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Issue 29, 2018
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Computing the motor torque of Escherichia coli

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The rotary motor of bacteria is a natural nano-technological marvel that enables cell locomotion by powering the rotation of semi-rigid helical flagellar filaments in fluid environments. It is well known that the motor operates essentially at constant torque in counter-clockwise direction but past work have reported a large range of values of this torque. Focusing on Escherichia coli cells that are swimming and cells that are stuck on a glass surface for which all geometrical and environmental parameters are known (N. C. Darnton et al., J. Bacteriol., 2007, 189, 1756–1764), we use two validated numerical methods to compute the value of the motor torque consistent with experiments. Specifically, we use (and compare) a numerical method based on the boundary integral representation of Stokes flow and also develop a hybrid method combining boundary element and slender body theory to model the cell body and flagellar filament, respectively. Using measured rotation speed of the motor, our computations predict a value of the motor torque in the range 440 pN nm to 829 pN nm, depending critically on the distance between the flagellar filaments and the nearby surface.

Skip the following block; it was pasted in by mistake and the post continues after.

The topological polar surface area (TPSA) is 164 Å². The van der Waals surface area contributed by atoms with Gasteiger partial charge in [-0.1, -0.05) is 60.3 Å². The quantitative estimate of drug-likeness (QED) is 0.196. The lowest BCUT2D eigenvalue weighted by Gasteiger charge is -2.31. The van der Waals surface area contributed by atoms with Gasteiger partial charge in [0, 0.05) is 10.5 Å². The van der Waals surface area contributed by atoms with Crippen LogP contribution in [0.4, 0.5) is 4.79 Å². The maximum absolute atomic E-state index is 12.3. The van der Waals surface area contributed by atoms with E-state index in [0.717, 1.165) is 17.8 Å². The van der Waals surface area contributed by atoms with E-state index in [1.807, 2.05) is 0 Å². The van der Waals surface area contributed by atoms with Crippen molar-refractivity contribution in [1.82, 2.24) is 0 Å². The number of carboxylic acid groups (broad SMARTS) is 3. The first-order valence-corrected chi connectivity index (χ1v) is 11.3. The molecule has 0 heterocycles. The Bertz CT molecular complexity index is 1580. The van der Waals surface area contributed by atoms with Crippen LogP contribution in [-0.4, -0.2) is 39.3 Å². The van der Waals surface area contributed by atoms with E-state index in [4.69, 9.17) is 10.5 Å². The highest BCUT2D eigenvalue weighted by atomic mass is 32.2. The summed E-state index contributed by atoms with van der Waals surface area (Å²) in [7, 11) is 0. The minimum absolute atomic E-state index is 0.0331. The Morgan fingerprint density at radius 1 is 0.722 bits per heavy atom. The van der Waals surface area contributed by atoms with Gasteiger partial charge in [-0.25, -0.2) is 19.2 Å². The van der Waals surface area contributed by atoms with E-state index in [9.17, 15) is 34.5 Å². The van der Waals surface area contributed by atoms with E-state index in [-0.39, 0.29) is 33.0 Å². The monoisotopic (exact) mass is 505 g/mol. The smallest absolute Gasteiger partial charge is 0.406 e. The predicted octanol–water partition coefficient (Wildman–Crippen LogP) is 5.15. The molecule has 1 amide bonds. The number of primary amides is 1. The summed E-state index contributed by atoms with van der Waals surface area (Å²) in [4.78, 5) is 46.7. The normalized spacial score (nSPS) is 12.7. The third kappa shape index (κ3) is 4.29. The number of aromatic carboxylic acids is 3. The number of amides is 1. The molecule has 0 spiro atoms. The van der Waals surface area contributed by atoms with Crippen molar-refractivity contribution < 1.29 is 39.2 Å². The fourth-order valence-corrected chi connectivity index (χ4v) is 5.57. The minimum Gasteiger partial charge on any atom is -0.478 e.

Graphical abstract: Computing the motor torque of Escherichia coli

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Publication details

The article was received on 15 Mar 2018, accepted on 02 Jun 2018 and first published on 04 Jun 2018

Article type: Paper
DOI: 10.1039/C8SM00536B
Citation: Soft Matter, 2018,14, 5955-5967
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    Computing the motor torque of Escherichia coli

    D. Das and E. Lauga, Soft Matter, 2018, 14, 5955
    DOI: 10.1039/C8SM00536B

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